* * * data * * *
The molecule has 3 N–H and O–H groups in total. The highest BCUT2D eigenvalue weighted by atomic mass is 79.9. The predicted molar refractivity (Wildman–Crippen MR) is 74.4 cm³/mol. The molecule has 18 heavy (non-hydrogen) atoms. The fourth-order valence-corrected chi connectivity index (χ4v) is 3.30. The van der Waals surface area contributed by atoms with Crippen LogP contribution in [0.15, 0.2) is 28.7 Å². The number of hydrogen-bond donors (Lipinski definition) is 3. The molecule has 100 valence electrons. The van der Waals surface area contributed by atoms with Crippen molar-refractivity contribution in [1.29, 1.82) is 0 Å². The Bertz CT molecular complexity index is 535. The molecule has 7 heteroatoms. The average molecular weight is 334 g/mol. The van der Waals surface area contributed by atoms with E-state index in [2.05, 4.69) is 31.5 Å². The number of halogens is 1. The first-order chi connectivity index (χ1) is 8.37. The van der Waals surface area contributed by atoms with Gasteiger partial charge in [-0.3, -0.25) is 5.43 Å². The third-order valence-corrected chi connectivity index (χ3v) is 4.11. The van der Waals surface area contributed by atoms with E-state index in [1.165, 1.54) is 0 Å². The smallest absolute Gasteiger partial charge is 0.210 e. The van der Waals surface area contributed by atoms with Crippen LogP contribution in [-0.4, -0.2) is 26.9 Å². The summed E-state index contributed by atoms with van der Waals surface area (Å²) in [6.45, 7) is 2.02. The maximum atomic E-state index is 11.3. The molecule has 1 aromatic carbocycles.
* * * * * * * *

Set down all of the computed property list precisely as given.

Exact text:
The molecule has 3 N–H and O–H groups in total. The highest BCUT2D eigenvalue weighted by atomic mass is 79.9. The predicted molar refractivity (Wildman–Crippen MR) is 74.4 cm³/mol. The molecule has 18 heavy (non-hydrogen) atoms. The fourth-order valence-corrected chi connectivity index (χ4v) is 3.30. The van der Waals surface area contributed by atoms with Crippen LogP contribution in [0.15, 0.2) is 28.7 Å². The number of hydrogen-bond donors (Lipinski definition) is 3. The molecule has 100 valence electrons. The van der Waals surface area contributed by atoms with Crippen molar-refractivity contribution in [1.29, 1.82) is 0 Å². The Bertz CT molecular complexity index is 535. The molecule has 7 heteroatoms. The average molecular weight is 334 g/mol. The van der Waals surface area contributed by atoms with E-state index in [2.05, 4.69) is 31.5 Å². The number of halogens is 1. The first-order chi connectivity index (χ1) is 8.37. The van der Waals surface area contributed by atoms with Gasteiger partial charge in [-0.3, -0.25) is 5.43 Å². The third-order valence-corrected chi connectivity index (χ3v) is 4.11. The van der Waals surface area contributed by atoms with E-state index in [1.165, 1.54) is 0 Å². The smallest absolute Gasteiger partial charge is 0.210 e. The van der Waals surface area contributed by atoms with Crippen LogP contribution in [-0.4, -0.2) is 26.9 Å². The summed E-state index contributed by atoms with van der Waals surface area (Å²) in [6.45, 7) is 2.02. The maximum atomic E-state index is 11.3. The molecule has 1 aromatic carbocycles.